], while SCD1 is an enzyme involved in unsaturated fatty acid production that forms a complex with NADH-cytochrome b5 reductase and cytochrome b5 to convert stearoyl-CoA into oleoyl-CoA [38
]. The anti-obesity effects of GEP could be attributed to its suppression of these lipogenic genes; however, 1% GEP appeared to increase SREBP1c levels but decreased FAS and SCD1 levels, suggesting that the lipogenesis inhibiting activities of GEP may also be linked to other regulatory mechanisms.
Adipocyte hypertrophy causes dysregulated adipokine secretion that may in turn disrupt metabolism and homeostasis [3
]. Leptin is an anorexigenic adipokine that controls food intake by inhibiting appetite. In normal individuals, insulin upregulates leptin production to increase satiety when glucose levels are high; however, obesity induces leptin resistance, resulting in high blood leptin concentrations and high food intake [39
]. Adiponectin is an adipokine that stimulates insulin sensitivity, glucose uptake, and fatty acid oxidation, while preventing fatty acid influx into the liver [40
]. Consequently, increased adiponectin levels correlate positively with obesity improvements. The effects of both leptin and adiponectin in obesity may be mediated by AMPK since their receptor binding can activate AMPK, which inactivates acetyl-CoA carboxylase (ACC1) [41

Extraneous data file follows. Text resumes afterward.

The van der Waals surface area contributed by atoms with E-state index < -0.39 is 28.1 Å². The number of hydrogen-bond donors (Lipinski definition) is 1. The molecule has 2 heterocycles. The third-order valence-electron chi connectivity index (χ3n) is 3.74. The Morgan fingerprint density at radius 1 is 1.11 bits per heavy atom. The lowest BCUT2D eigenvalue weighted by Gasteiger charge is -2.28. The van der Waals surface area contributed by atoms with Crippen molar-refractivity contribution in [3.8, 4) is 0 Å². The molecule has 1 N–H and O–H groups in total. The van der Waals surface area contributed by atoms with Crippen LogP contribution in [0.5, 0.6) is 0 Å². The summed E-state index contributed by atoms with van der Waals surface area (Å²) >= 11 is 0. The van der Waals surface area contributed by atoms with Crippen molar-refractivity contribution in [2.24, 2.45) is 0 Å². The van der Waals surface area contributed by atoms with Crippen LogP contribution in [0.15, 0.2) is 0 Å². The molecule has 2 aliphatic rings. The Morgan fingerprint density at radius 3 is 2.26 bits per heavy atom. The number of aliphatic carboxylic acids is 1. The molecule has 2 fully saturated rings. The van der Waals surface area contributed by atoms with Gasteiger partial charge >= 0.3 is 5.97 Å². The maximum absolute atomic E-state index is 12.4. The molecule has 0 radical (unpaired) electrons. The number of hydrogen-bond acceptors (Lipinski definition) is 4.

]. The inactivation of ACC1 reduces the production of malonyl-CoA, a carnitine acyl transferase (CPT1) inhibitor that is important for fatty acid β-oxidation [30
]. Thus, increased AMPK activation can enhance β-oxidation and decrease the expression of SREBP1c, a transcription factor involved in lipogenesis and cholesterol synthesis. Adiponectin may also suppress some of the effects of lipid accumulation by activating ceramidase which breaks down ceramide, a molecule that stimulates fatty acid import, leads to lipid accumulation, and disrupts insulin activity. Overall, leptin and adiponectin increase lipid oxidation and decrease fatty acid synthesis and glucose output, thereby enhancing insulin sensitivity [42
]. In this study, we demonstrated that GEP can reduce leptin and increase adiponectin levels in a dose-dependent manner. GEP restored leptin function, thus reducing hyperleptinemia, and increased adiponectin function to improve lipid and glucose metabolism. These results were consistent with the GEP antiobesity effect observed in other experiments.
Our findings also revealed that treatment with 3% or 5% GEP significantly improved obesity and insulin resistance parameters, as well as the expression and activation of proteins related to insulin signaling pathways. To investigate this further at the molecular level, we assessed AMPK and ACC expression and phosphorylation levels in the liver and WAT of mice treated with 3% or 5% GEP. Notably, GEP enhanced AMPK and ACC activation in a dose-dependent manner but independently of initial protein levels, confirming that the antihyperglycemic and antihyperinsulinemic activities of GEP might be mediated by its ability to increase AMPK phosphorylation [9
]. Since AMPK can be activated pharmacologically to improve glucose and lipid metabolism in insulin-resistant mice, it could be a promising new target for treating type 2 diabetes [8
]. The binding of AMP to the AMPK γ subunit induces conformational changes that allow upstream kinases to phosphorylate AMPK at Thr172 in its α subunit [44